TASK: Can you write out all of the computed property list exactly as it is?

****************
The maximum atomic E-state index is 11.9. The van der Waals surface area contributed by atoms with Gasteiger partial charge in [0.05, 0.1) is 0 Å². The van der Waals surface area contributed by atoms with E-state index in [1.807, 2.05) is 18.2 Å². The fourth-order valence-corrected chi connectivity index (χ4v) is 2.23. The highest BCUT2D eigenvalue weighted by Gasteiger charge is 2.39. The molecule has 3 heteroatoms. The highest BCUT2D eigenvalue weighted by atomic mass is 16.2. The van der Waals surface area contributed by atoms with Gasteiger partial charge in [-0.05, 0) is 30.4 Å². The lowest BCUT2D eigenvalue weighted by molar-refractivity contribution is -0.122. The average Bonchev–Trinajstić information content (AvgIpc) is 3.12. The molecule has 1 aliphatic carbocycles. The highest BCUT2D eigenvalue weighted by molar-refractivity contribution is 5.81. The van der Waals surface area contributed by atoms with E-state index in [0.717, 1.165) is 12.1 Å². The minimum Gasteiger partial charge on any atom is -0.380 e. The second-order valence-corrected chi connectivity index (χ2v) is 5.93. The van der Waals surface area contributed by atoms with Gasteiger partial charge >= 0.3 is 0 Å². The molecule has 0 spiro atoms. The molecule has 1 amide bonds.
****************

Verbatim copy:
The maximum atomic E-state index is 11.9. The van der Waals surface area contributed by atoms with Gasteiger partial charge in [0.05, 0.1) is 0 Å². The van der Waals surface area contributed by atoms with E-state index in [1.807, 2.05) is 18.2 Å². The fourth-order valence-corrected chi connectivity index (χ4v) is 2.23. The highest BCUT2D eigenvalue weighted by Gasteiger charge is 2.39. The molecule has 3 heteroatoms. The highest BCUT2D eigenvalue weighted by atomic mass is 16.2. The van der Waals surface area contributed by atoms with Gasteiger partial charge in [-0.05, 0) is 30.4 Å². The lowest BCUT2D eigenvalue weighted by molar-refractivity contribution is -0.122. The average Bonchev–Trinajstić information content (AvgIpc) is 3.12. The molecule has 1 aliphatic carbocycles. The highest BCUT2D eigenvalue weighted by molar-refractivity contribution is 5.81. The van der Waals surface area contributed by atoms with E-state index in [0.717, 1.165) is 12.1 Å². The minimum Gasteiger partial charge on any atom is -0.380 e. The second-order valence-corrected chi connectivity index (χ2v) is 5.93. The van der Waals surface area contributed by atoms with Gasteiger partial charge >= 0.3 is 0 Å². The molecule has 0 spiro atoms. The molecule has 1 amide bonds.